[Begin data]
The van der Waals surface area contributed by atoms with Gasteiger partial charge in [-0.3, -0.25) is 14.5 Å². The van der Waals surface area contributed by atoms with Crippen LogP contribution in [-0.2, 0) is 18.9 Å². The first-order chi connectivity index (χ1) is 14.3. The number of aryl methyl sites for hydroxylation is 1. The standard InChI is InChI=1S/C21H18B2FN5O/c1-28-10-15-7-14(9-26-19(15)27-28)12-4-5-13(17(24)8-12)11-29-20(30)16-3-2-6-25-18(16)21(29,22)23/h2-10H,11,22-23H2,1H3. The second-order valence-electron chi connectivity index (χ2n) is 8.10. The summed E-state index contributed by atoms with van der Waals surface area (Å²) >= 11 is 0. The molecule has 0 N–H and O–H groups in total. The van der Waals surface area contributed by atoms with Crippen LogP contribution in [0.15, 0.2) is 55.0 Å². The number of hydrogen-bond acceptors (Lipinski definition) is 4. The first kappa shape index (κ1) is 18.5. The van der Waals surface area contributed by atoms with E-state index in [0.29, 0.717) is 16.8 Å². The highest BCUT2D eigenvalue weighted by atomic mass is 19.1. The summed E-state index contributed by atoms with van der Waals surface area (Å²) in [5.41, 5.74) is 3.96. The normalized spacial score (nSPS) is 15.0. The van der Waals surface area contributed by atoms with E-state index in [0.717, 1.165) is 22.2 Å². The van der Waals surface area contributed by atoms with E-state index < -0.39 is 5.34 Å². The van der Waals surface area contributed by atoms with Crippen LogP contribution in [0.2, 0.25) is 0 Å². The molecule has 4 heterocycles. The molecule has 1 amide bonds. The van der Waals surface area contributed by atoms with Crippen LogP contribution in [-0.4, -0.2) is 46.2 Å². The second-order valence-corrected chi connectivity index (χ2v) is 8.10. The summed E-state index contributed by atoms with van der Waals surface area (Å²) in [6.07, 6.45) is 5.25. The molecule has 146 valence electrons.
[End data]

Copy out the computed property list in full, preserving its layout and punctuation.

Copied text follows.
The van der Waals surface area contributed by atoms with Gasteiger partial charge in [-0.3, -0.25) is 14.5 Å². The van der Waals surface area contributed by atoms with Crippen LogP contribution in [-0.2, 0) is 18.9 Å². The first-order chi connectivity index (χ1) is 14.3. The number of aryl methyl sites for hydroxylation is 1. The standard InChI is InChI=1S/C21H18B2FN5O/c1-28-10-15-7-14(9-26-19(15)27-28)12-4-5-13(17(24)8-12)11-29-20(30)16-3-2-6-25-18(16)21(29,22)23/h2-10H,11,22-23H2,1H3. The second-order valence-electron chi connectivity index (χ2n) is 8.10. The summed E-state index contributed by atoms with van der Waals surface area (Å²) >= 11 is 0. The molecule has 0 N–H and O–H groups in total. The van der Waals surface area contributed by atoms with Crippen LogP contribution in [0.15, 0.2) is 55.0 Å². The number of hydrogen-bond acceptors (Lipinski definition) is 4. The first kappa shape index (κ1) is 18.5. The van der Waals surface area contributed by atoms with E-state index in [0.29, 0.717) is 16.8 Å². The highest BCUT2D eigenvalue weighted by atomic mass is 19.1. The summed E-state index contributed by atoms with van der Waals surface area (Å²) in [5.41, 5.74) is 3.96. The normalized spacial score (nSPS) is 15.0. The van der Waals surface area contributed by atoms with E-state index in [0.717, 1.165) is 22.2 Å². The van der Waals surface area contributed by atoms with E-state index < -0.39 is 5.34 Å². The van der Waals surface area contributed by atoms with Crippen LogP contribution in [0.2, 0.25) is 0 Å². The molecule has 4 heterocycles. The molecule has 1 amide bonds. The van der Waals surface area contributed by atoms with Crippen LogP contribution in [-0.4, -0.2) is 46.2 Å². The second-order valence-corrected chi connectivity index (χ2v) is 8.10. The summed E-state index contributed by atoms with van der Waals surface area (Å²) in [6.07, 6.45) is 5.25. The molecule has 146 valence electrons.